Sensibilism, Psychologism, and Kant's Debt to Hume

Kantian Review 16 (3):325-349 (2011)
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Abstract
Hume’s account of causation is often regarded a challenge Kant must overcome if the Critical philosophy is to be successful. But from Kant’s time to the present, Hume’s denial of our ability to cognize supersensible objects, a denial that relies heavily on his account of causation, has also been regarded as a forerunner to Kant’s critique of metaphysics. After identifying reasons for rejecting Wayne Waxman’s recent account of Kant’s debt to Hume, I present my own, more modest account of this debt, an account that seeks to unite the two very different pictures of Kant’s relationship to Hume sketched above.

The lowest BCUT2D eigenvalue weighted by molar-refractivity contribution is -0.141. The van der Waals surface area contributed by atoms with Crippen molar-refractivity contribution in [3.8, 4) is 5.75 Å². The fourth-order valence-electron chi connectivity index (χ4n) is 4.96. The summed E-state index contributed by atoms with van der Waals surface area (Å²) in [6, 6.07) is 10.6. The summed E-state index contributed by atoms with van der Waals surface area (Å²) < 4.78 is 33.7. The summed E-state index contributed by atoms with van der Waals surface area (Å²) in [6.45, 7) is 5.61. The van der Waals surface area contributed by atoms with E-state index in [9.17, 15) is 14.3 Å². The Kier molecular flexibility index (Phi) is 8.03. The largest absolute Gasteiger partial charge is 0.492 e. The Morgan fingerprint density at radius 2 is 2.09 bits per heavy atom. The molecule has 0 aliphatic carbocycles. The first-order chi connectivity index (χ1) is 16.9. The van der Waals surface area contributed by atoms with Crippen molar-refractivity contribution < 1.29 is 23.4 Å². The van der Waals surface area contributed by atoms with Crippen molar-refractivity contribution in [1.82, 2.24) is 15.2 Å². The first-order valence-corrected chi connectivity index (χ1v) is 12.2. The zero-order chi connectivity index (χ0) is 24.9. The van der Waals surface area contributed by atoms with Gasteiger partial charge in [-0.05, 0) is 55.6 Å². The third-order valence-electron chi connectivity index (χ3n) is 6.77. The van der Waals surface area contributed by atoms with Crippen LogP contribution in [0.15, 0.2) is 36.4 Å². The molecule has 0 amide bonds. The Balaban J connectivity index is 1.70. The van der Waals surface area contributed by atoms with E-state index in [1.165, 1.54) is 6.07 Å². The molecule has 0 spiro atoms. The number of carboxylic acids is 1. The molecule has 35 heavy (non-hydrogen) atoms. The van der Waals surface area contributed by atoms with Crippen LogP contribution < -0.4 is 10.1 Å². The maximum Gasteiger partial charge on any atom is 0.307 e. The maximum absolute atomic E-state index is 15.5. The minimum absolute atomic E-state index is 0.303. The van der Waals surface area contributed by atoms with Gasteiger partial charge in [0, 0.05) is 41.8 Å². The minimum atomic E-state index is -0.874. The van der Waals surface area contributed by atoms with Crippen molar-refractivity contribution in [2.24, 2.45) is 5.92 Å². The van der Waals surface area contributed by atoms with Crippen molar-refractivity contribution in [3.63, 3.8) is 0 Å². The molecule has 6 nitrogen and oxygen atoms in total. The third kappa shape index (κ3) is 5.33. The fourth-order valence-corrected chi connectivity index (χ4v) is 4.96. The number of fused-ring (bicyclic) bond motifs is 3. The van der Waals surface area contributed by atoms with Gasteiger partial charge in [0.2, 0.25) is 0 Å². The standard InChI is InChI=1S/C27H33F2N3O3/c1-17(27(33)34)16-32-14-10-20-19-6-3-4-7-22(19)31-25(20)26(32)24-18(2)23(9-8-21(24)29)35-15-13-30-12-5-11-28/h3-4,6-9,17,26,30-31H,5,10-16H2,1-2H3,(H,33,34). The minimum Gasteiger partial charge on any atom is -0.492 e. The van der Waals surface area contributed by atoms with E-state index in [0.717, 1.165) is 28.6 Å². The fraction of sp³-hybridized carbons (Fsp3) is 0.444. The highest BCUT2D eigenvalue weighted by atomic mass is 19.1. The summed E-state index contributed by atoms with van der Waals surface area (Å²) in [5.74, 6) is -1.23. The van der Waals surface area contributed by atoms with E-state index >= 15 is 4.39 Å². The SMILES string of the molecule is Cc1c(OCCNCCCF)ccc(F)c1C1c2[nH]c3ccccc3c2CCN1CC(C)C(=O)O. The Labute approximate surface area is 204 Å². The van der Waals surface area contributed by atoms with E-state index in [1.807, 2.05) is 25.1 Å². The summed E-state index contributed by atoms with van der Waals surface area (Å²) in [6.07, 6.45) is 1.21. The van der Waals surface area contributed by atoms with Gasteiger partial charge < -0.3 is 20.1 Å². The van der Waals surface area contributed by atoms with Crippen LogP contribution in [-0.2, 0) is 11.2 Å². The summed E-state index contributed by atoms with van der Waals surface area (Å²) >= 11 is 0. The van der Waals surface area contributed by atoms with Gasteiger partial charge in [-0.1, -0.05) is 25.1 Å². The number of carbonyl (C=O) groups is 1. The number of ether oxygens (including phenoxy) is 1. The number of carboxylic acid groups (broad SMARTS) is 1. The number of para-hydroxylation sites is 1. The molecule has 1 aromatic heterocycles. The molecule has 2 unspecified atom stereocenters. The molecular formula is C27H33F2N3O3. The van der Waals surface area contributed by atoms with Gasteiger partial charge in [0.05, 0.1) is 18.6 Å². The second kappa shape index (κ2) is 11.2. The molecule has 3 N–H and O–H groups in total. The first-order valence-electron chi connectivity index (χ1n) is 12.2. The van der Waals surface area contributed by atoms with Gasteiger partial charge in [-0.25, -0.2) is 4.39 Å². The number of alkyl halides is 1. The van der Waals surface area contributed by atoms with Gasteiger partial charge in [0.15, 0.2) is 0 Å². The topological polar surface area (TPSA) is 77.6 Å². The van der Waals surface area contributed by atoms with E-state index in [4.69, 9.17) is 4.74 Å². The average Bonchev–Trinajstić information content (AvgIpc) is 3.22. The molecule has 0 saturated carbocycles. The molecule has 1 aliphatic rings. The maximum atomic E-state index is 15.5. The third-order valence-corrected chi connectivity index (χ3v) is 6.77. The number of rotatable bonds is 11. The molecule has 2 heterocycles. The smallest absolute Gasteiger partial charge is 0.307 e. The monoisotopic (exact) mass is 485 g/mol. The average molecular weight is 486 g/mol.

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First archival date: 2016-06-11
Latest version: 2 (2016-06-11)
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